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THE ARTFUL TRAVELER: Philadelphia’s French Art Fling


Henri Matisse, Woman Seated in an Armchair (1923): Models battle textiles for the spotlight.

By Ed Wetschler

    Philadelphia has always been nuts about Impressionism and modern art, but now the city has gone too far. Between the Philadelphia Museum of Art, the PMA's Perelman annex, and the Barnes Collection, William Penn's village is displaying more Matisses and Cezannes than you'll see in Paris, and then some. Just imagine the Parisians pouting their way through the Louvre, sighing at the shortcomings of Mona Lisa and feeling desolee. All this, while restaurants in Philly serve up special Cezanne menus. C'est la vie.
    This won't last forever. PMA's Cezanne and Beyond exhibition ends May 31, 2009, and Henri Matisse and Modern Art on the French Riviera closes in November. After that, the Cezanne show will not be playing at a museum near you; when it's over, it's over. 


Zinc Bistro a Vin (above)

Philadessert (2)

 whose Cezanne menu includes artful desserts (above photo by Ed Wetschler)

    Granted, much of the art in the Matisse and Cezanne exhibitons is from PMA's permanent collection, so you can still savor a Post-Impressionist binge in 2010. But the way Philly curators have juxtaposed these great works is a real eye-opener, and for dessert, there's the Barnes Collection's idiosyncratic displays. And, of course, the wildly painted Sa palette au chocolat at Zinc Bistro a Vins.  


Henri Matisse, Interior at Nice (Room at the Beau Rivage) (1917-18): Here, the textiles win.

Henri Matisse and Modern Art on the French Riviera

    I have this image of Matisse as a kinder, gentler counterpart to Picasso, but tell that to the critics who trashed a 1905 exhibition in Paris featuring Henri and friends. "Les Fauves," they sputtered, "the beasts." And that, boys and girls, is how the Fauvists were born.
    It's not a term Matisse ever liked, but this smallish exhibition shows you why his art threw the critics for a loop. Living from 1917 to 1930 in Nice, with its shimmering sea, skies, and sun-glazed hues, Matisse took pure color to extremes that shocked even Parisians who'd come to accept the Impressionists. The ladies who served as Matisse's models were pretty, I'm sure, but they're no match for the boldly hued fabrics he drapes over tables and screens, the startling blue he uses to paint the sea. 
    There were other art beasts on the Riviera, too–Pierre Bonnard, Andre Derain, Raoul Dufy — who lobbed thick yellows that shimmered against purples, oranges and reds against greens. This exhibition shows how their sunny home in the South inspired them, and how they inspired each other to slip away from realism and revel in the Riviera's colors and sensuality.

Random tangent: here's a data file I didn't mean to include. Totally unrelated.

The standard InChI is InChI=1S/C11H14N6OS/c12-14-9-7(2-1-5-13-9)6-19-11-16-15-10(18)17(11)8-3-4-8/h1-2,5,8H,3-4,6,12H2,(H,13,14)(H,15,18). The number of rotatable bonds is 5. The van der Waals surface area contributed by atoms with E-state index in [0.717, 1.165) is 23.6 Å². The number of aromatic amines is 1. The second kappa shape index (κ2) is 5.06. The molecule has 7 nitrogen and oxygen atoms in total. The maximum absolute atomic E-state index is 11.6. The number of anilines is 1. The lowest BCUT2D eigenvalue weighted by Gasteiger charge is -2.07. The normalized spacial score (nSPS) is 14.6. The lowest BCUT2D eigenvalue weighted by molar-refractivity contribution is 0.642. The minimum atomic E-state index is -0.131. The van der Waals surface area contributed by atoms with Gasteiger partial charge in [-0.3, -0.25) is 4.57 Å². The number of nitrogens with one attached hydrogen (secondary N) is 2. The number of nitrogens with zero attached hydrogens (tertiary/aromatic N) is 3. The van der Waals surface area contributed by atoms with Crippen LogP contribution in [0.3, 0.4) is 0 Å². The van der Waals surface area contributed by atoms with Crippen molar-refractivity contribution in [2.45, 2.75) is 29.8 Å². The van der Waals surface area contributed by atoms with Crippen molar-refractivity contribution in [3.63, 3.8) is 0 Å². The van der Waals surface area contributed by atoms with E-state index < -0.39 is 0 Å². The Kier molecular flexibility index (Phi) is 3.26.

Arshile Gorky, Staten Island (1927-28): Homage to Cezanne's paintings of the Bay of Estaque.

Cezanne and Beyond           

    This show's a blockbuster, with 150 pieces by Cezanne (1839-1906), Braque, Bonnard, Matisse (again), Picasso, and other A-Listers. There's not one work in these galleries that you can just walk past without stopping, looking, enjoying, and, yes, thinking.
    "Artistic influence is a notoriously tricky argument to make," says art critic Jori Finkel.  “The most powerful artists take great pains to cover up their debts in the hope of making their own work seem supremely original." Quite right, but they broke that rule for Paul Cezanne. Even Picasso, a man with precious few self-esteem problems, acknowledged him as "my one and only master."
    Piet Mondrian praised Cezanne for having taught artists that "beauty in art is created not by the objects of representation, but by the relationships of line and color." And in this smart exhibition, you really can see how indebted modernists are to this man, why he's still their Elvis.


Marsden Hartley, Canuck Yankee Lumberjack (1940-41): Homage to Cezanne's seminal painting, The Bather

    Enter the show, and you're faced with Cezanne's iconic The Bather, with his arms akimbo and mismatched nipples, looming over an indistinct beachscape where sea foam's color matters more than reality. Now glance to your left; there's Marsden Hartley's Canuck Yankee Lumberjack (above). Hartley's figure has a better suntan, yet the subject, his pose, the break with classic perspective they're pretty much all straight from The Bather.
    In other galleries you see Cezanne's famous still life paintings, with fruits looking as if they should roll out of bowls and off tables set at vertiginous tilts. Yet there they hover, yellow and red bursts of color that defy gravity. And alongside them, Cezanne-like still lifes by Gorky, Matisse, and Morandi. Meanwhile, Jeff Wall, a photographer, plays off Cezanne's seminal The Card Players, and Cezanne's Bay of L'Estaque inspires a slew of paintings, including Arshile Gorky's Staten Island. Note to Gorky: I come from Staten Island, and you have not painted Staten Island. You've painted the Bay of L'Estaque. But you knew that.